Roe Head, Hartshead

Situated in the hinterland between Hartshead and Mirfield, Roe Head lies on the very eastern edge of this site’s geographical remit, but still arguably within Calderdale (when that title is used to mean a topographic rather than administrative region). The location has excellent views back up the valley towards Brighouse and down the River Colne towards Huddersfield, making it a very desirable situation for a grand residence. A house was first constructed on the site in 1666 on land purchased from the Armytage’s Kirklees estate (which it still adjoins), but the current three-storied building dates from 1740. It has seen a number of uses of the years, but it’s most famous incarnation was from 1830 until 1838, when it was leased to Miss Margaret Wooler’s School for Girls.

Like the neighbouring village of Hartshead, Roe Head is renowned for its connections to the Brontë family. Possibly owing to happy memories of his curacy at St. Peter’s Church twenty years earlier—not to mention the excellent reputation of the institution—Rev. Patrick Brontë chose to send his eldest surviving daughter to Miss Wooler’s academy for tuition between 1831 and 1833. There were never more than ten pupils during Charlotte’s time at the school, lending the place a close-knit, familial atmosphere, and by all accounts, she was very happy there. It was at Roe Head that Charlotte met her close friends Mary Taylor and Ellen Nussey, whilst she bonded with Miss Wooler to such an extent that the headmistress gave the girl away at her wedding in 1854.

Indeed, Charlotte was evidently so happy at Roe Head that in 1835, only two years after she’d left as a pupil, she returned as a teacher. Her salary allowed her sister Emily to attend the school, but the ever-delicate future author of Wuthering Heights only lasted three months before she was forced to return to Haworth due to homesickness. The youngest sister, Anne, replaced her and remained as a pupil at the school until 1837, when she fell seriously ill with gastritis and was forced to return to Haworth. Charlotte left her job as a teacher at Roe Head shortly thereafter. However, her time at the school evidently made quite an impression and well-acquainted her with the topography of the Calder and Spen Valleys, providing the inspiration for her 1849 novel, Shirley.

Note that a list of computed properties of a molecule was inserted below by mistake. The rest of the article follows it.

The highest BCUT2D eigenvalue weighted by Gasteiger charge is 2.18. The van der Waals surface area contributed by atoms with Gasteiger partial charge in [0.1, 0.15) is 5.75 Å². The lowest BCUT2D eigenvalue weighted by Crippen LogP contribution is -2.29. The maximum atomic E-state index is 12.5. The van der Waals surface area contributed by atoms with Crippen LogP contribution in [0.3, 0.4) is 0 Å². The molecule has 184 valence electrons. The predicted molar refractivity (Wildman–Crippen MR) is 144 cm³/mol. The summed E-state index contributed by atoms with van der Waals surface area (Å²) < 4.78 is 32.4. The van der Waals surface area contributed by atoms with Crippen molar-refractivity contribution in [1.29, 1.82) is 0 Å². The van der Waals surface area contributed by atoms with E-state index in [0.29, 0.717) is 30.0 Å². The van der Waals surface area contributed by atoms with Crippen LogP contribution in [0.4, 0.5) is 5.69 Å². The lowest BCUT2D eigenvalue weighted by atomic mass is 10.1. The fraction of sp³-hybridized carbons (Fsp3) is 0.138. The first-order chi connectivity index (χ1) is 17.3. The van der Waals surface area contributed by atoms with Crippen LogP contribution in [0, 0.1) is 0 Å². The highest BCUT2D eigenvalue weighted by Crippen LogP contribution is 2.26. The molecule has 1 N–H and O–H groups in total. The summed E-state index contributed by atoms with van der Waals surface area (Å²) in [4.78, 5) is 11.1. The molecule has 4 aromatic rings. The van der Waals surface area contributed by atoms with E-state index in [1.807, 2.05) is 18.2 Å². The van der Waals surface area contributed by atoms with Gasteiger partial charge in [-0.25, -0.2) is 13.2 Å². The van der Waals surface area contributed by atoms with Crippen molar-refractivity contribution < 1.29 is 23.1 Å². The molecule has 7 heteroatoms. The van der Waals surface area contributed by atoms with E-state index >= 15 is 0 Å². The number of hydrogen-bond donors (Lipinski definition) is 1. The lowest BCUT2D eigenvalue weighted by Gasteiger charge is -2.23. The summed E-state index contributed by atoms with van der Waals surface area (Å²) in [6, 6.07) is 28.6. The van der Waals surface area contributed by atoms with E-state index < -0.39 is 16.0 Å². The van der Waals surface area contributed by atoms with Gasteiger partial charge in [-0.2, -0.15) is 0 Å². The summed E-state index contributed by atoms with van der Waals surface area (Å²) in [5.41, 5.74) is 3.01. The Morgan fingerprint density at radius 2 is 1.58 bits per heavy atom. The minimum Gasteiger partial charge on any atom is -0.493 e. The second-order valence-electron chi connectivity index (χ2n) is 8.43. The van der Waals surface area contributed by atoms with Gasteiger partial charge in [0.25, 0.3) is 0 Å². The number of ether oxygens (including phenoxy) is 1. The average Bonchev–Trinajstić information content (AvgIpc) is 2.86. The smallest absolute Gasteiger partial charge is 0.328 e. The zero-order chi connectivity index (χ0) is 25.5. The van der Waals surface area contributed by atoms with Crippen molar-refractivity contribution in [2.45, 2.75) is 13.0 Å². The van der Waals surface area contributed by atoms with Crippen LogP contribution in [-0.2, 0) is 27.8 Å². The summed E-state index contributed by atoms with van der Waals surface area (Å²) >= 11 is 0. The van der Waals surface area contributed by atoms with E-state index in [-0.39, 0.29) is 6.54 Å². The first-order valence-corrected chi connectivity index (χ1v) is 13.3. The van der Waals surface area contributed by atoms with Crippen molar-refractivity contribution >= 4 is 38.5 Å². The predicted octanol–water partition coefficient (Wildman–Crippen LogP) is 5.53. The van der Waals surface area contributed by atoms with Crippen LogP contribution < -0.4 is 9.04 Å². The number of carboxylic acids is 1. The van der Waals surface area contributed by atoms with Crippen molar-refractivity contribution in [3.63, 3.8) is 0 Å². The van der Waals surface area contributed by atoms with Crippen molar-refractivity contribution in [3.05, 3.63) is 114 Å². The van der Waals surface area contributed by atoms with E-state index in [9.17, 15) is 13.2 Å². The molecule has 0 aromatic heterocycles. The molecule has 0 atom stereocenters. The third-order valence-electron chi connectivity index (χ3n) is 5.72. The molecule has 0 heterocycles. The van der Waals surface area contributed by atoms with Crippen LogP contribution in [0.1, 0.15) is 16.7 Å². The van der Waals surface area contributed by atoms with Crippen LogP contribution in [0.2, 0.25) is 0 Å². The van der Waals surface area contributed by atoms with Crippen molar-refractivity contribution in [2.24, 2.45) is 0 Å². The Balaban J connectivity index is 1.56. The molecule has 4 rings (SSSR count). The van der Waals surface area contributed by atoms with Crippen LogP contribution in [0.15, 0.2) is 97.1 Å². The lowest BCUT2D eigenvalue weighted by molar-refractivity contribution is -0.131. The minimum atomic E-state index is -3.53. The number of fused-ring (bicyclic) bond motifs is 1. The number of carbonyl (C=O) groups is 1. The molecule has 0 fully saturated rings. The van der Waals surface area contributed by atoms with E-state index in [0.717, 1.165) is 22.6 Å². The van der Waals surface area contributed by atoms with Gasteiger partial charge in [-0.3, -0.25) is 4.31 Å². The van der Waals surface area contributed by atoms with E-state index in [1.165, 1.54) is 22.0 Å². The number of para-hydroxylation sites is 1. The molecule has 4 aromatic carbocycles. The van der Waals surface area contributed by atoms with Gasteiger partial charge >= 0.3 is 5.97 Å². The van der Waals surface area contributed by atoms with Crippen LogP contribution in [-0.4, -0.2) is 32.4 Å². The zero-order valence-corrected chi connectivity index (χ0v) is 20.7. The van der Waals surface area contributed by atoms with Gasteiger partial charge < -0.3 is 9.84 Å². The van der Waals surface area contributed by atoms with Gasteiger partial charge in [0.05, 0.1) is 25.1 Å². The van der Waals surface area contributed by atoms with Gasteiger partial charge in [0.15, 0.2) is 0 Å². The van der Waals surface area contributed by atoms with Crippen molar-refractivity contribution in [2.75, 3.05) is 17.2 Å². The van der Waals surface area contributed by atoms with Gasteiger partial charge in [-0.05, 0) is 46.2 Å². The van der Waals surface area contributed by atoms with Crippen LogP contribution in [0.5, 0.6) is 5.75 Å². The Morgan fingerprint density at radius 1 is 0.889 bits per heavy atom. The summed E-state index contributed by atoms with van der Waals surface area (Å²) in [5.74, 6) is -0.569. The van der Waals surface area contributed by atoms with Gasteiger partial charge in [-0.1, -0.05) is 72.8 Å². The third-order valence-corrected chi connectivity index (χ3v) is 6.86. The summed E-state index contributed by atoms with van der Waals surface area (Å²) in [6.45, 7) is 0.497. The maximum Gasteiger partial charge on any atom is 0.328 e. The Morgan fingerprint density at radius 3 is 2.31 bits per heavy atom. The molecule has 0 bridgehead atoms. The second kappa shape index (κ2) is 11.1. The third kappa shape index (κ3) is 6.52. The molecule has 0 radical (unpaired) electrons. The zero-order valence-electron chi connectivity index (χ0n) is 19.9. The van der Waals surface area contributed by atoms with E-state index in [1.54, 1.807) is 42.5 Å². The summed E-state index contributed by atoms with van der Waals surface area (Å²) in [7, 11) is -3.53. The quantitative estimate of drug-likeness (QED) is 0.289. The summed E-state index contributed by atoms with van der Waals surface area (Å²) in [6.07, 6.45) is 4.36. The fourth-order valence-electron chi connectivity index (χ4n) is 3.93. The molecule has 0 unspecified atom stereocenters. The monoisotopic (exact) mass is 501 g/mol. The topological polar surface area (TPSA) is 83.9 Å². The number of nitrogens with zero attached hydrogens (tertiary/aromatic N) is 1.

During Charlotte’s tenure at Roe Head, it seem that the building had a reputation for being haunted, something first mentioned in print by Elizabeth Gaskell in her 1857 Life of Charlotte Brontë. She writes “The number of pupils… ranged from seven to ten; and as they did not require the whole of the house for their accommodation, the third story was unoccupied, except by the ghostly idea of a lady, whose rustling silk gown was sometimes heard by the listeners at the foot of the second flight of stairs.” It is not clear whether tales of the haunting predated the establishment of the school and sadly, no accompanying story to account for the phantom seems to have survived either. Some have wondered, however, if this idea of a mysterious presence in the attic might have influenced Charlotte when she was writing Jane Eyre.

Charlotte’s close friend and fellow Roe Head pupil, Ellen Nussey, added a little further information in memoirs published in 1871. “The tradition of a lady ghost who moved about in rustling silk in the upper stories of Roe Head had a great charm for Charlotte. She was a ready listener to any girl who could relate stories of others having seen her; but on Miss W. hearing us talk of our ghost, she adopted an effective measure for putting out belief in such an existence to the test, by selecting one or other from among us to ascent the stairs after the dimness of evening hours had set in, to bring something down which could easily be found. No ghost made herself visible even to the frightened imaginations of the foolish and the timid; the whitened face of apprehension soon disappeared, nerves were braced, and a general laugh soon set us all right again.”

When Ellis Chadwick visited Roe Head for his book In the Footsteps of the Brontës, published in 1914, he reported that the owners at that time had not experienced any supernatural activity. However, the spirit has evidently returned in recent years. Today, Roe Head is a school once more, run by the Hollybank Trust for disabled children. In 2009, Syrie James also visited the establishment whilst researching her novel, The Secret Diaries of Charlotte Brontë, but her findings were quite different to those of Mr. Chadwick almost a century earlier: “The Director of the school took my me up into the spooky, rambling attic and told us old legends of the Ghost of Roe Head. He and others have seen strange apparitions, including an inexplicable, icy presence which haunted the main hall.”

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  1. I was a pupil at Roe Head when it was a Seminary for the Verona Fathers. The boys were always nervous of going up into the third floor attic on their own because they believed it was haunted.


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